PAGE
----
REVIEW: I’m From the Government and I’m Here to Help – Capital Punishment [EP/2016]


Artist: I’m From the Government and I’m Here to Help 

Album: Capital Punishment – EP


These days, the death sentence—rare as it is–doesn’t pack the same punch that it used to. Rather, instead of the jarring imagery of punishment that accompanied the harrowing reminder of human frailty, it is akin to being swept under the rug by a broom of chemicals—quiet, quaint, unobtrusive. However, when Buffalo-based metalcore act I’m From the Government And I’m Here to Help (which will now be referred to as I’m From the Government) Titled their release Capital Punishment, one highly doubts it was the contemporary manifestation of the death penalty they had in mind. Rather, I’m From the Government… are a firing squad: bold, violent and ferociously energetic. Combining thrashy, metallic riffs with ruthless breakdowns and the slightest hint of melody, this New York quintet have created a strong release that towers above their debut offering, giving fans of all types of extreme music something to enjoy.

Capital Punishment is a ferocious amalgam of aggressive, lacerating thrash metal and brooding, beefy hardcore. From the dizzying riffs and thick kick drum that sets off “Judgement Day,” I’m From the Government… are a juggernaut, roaring forward without giving the listener any time to catch their breath or take in their surroundings. At the center of the quintet’s bustling dynamic is drummer Steve Keicher, beating away with the frantic fervor of the Energizer bunny—amped up on two pounds of amphetamines. Whether it’s the raunchy, wild nature of “Judgement Day,” or the darker, more devastating tone in “This Life Sentence,” Keicher keeps the band moving forward without skipping a beat, dominating the mix with a meaty bass drum, deep toms and whip-crack snare that cuts through the many layers of I’m From the Government’s many layers of musicianship. Keicher’s kick drum—while ferocious in its own right—is never alone. Bassist Jake Weisnet shadows Keicher’s kick pedal like a poltergeist, always adding depth and dissonance to every dancy two-step and brash breakdown the band has to offer. With Weisnet and Keicher crafting a dense low-end, guitarists Ronnie LePine and Robby Warren are free to riff, groove and chug away—which is exactly what they do. Take, for example, “Chemical Straitjacket.” Here, LePine and Warren flow from catchy, down-tuned grooves into bone-busting breakdowns before launching into a riotous, thrashy solo that serves as a stellar reminder of the band’s metallic inclinations. Lead song “Judgement Day” is similar, as is the metallic anthem “Fight Within”; LePine and Warren write and play furiously fretted leads and ruthless rhythm segments that smother the listener under a leaden blanket of Mach-speed metalcore.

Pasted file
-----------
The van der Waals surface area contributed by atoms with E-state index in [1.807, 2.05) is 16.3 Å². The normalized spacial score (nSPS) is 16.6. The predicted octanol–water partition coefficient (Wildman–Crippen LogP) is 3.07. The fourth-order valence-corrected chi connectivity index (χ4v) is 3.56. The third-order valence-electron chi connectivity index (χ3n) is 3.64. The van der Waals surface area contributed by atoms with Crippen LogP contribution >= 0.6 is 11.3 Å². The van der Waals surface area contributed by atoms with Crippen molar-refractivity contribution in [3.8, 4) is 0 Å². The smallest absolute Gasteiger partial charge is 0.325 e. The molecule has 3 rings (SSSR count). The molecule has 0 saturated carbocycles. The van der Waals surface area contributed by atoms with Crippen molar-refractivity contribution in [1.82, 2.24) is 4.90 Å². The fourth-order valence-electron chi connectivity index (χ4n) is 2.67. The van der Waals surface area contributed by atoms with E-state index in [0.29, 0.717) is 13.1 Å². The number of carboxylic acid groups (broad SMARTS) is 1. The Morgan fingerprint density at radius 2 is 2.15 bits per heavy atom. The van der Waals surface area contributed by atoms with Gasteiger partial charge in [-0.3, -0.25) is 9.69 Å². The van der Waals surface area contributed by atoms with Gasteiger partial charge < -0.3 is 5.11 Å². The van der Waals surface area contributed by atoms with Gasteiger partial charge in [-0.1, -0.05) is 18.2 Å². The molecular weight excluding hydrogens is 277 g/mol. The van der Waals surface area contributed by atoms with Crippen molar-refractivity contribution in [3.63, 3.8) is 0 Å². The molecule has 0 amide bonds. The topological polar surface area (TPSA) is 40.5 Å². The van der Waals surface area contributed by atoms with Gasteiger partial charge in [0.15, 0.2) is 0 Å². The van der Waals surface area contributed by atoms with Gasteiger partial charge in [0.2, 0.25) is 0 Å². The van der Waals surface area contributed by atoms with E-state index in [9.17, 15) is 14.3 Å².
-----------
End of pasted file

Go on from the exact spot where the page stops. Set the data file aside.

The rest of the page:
If you think I’m From the Government… might lose their energy and breakneck candor with their vocal element, you’re going to be sorely mistaken. Frontman Thom Bieler may not have the most diverse range, but he compensates with more endurance than an entire Olympic Marathon race. Bieler is a beast, ripping his way through dense thickets of thrashy metalcore with nothing more than his voice and a staunch political opinion (if you didn’t gather the band’s political-centric nature from their name, shame on you). While “Chemical Straitjacket” and “This Life Sentence” are more introspective (with the former’s lyrics being a little too goofy), “Judgement Day” and “Common Sense” revert to the band’s political podium for content, yet doing so in a way that is fun and catchy enough to keep even the less-politically inclined entertained. The only place Bieler—and the band as a whole—lose points is the somewhat marked lack of vocal variety, which, energetic or otherwise, means listeners may grow weary of Belier’s shouts by the end of the EP.

Built on a canvas of crushing, quick drumming and furious fretwork, I’m From the Government make a political statement bolder and more unwavering than any presidential candidate. Capital Punishment is just as brutalizing and energetic as the name would imply—and while it is haunted by slight monotony that makes the last couple tracks meld into one, it is ultimately redeemed by just how relentless and energetic it is. Bieler’s cantankerous demeanor and passionate, driven lyrical content make the band’s message both crystal clear and fun; as listeners will have a hard time not banging their heads and shouting along. Even with slight missteps, Capital Punishment is an enormous step up from the band’s debut and a solid record in its own right—meaning the band definitely aren’t going to be put down because of this EP.



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By: Connor Welsh